The cover art featured on the August 9, 1919 issue was painted by P. J. Monahan. A native of Des Moines, Iowa, Monahan moved to Brooklyn in 1907. He became one of New York’s most prolific artists for the first three decades of the twentieth century, creating advertisements, movie posters, commissioned art, and, most of all, pulp magazine illustrations and covers.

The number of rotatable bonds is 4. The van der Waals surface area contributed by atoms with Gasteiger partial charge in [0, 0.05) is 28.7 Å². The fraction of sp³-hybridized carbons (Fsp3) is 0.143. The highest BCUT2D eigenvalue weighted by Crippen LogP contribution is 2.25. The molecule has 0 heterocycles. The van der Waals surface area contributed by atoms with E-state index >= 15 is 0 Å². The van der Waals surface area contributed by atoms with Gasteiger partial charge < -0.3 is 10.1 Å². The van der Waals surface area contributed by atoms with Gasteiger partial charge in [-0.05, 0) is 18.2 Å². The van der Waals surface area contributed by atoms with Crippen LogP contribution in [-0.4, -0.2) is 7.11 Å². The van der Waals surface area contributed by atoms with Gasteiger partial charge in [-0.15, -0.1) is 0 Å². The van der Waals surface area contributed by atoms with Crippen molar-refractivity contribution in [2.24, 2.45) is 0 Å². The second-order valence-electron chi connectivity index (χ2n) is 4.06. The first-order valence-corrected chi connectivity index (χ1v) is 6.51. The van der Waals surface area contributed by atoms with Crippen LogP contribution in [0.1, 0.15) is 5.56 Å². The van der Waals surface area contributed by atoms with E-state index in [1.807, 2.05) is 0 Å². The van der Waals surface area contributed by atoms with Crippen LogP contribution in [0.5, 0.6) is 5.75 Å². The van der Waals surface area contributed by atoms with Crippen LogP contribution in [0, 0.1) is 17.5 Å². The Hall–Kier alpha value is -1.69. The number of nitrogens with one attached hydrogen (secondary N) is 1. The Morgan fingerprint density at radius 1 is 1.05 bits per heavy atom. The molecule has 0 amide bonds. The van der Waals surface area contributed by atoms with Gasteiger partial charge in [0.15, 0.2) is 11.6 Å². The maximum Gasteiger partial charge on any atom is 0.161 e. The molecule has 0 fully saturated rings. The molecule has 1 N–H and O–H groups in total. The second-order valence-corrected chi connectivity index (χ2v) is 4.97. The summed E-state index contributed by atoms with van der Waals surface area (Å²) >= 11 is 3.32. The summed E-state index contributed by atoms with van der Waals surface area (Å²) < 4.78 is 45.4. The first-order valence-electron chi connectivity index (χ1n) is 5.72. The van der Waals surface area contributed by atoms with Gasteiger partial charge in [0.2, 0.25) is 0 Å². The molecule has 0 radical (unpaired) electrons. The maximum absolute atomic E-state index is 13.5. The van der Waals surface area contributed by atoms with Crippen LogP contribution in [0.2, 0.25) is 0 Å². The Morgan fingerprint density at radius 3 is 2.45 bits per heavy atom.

Along with Bob Fujitani, Bob Correa and Alberto Giolitti, the late pulp artist Everett Raymond Kinstler created the interior pencils and inks for the Zorro stories featured in Dell’s FOUR COLOR COMICS series. Kinstler drew issue numbers 497 — featuring “The Sword of Zorro,” with the cover painted by an unknown artist — 538, and 574. Born in 1942, Kinstler was a freelance artist for the pulp, slick, comic book, and paperback industry before turning to portraiture during the 1950s.)